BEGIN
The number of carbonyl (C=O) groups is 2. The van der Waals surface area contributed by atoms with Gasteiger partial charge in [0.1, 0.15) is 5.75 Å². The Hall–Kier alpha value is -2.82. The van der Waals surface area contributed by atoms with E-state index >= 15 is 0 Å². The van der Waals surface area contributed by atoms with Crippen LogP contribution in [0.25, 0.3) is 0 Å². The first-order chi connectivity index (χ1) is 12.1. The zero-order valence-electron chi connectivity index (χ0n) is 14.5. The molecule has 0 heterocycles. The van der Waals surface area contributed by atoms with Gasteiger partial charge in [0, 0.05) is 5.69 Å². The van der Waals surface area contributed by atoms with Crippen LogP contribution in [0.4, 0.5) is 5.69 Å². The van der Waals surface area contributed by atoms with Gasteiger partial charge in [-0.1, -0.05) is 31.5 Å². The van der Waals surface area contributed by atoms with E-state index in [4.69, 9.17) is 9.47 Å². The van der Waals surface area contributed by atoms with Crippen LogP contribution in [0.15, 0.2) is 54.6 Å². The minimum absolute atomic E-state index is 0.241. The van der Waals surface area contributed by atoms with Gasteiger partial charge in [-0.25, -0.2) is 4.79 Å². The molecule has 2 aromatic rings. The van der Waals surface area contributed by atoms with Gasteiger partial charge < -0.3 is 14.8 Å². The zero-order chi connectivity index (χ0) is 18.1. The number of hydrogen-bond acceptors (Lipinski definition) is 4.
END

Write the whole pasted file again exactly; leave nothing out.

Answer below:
The number of carbonyl (C=O) groups is 2. The van der Waals surface area contributed by atoms with Gasteiger partial charge in [0.1, 0.15) is 5.75 Å². The Hall–Kier alpha value is -2.82. The van der Waals surface area contributed by atoms with E-state index >= 15 is 0 Å². The van der Waals surface area contributed by atoms with Crippen LogP contribution in [0.25, 0.3) is 0 Å². The first-order chi connectivity index (χ1) is 12.1. The zero-order valence-electron chi connectivity index (χ0n) is 14.5. The molecule has 0 heterocycles. The van der Waals surface area contributed by atoms with Gasteiger partial charge in [0, 0.05) is 5.69 Å². The van der Waals surface area contributed by atoms with Crippen LogP contribution in [0.4, 0.5) is 5.69 Å². The van der Waals surface area contributed by atoms with Gasteiger partial charge in [-0.1, -0.05) is 31.5 Å². The van der Waals surface area contributed by atoms with E-state index in [4.69, 9.17) is 9.47 Å². The van der Waals surface area contributed by atoms with Crippen LogP contribution in [0.15, 0.2) is 54.6 Å². The minimum absolute atomic E-state index is 0.241. The van der Waals surface area contributed by atoms with Gasteiger partial charge in [-0.25, -0.2) is 4.79 Å². The molecule has 2 aromatic rings. The van der Waals surface area contributed by atoms with Gasteiger partial charge < -0.3 is 14.8 Å². The zero-order chi connectivity index (χ0) is 18.1. The number of hydrogen-bond acceptors (Lipinski definition) is 4.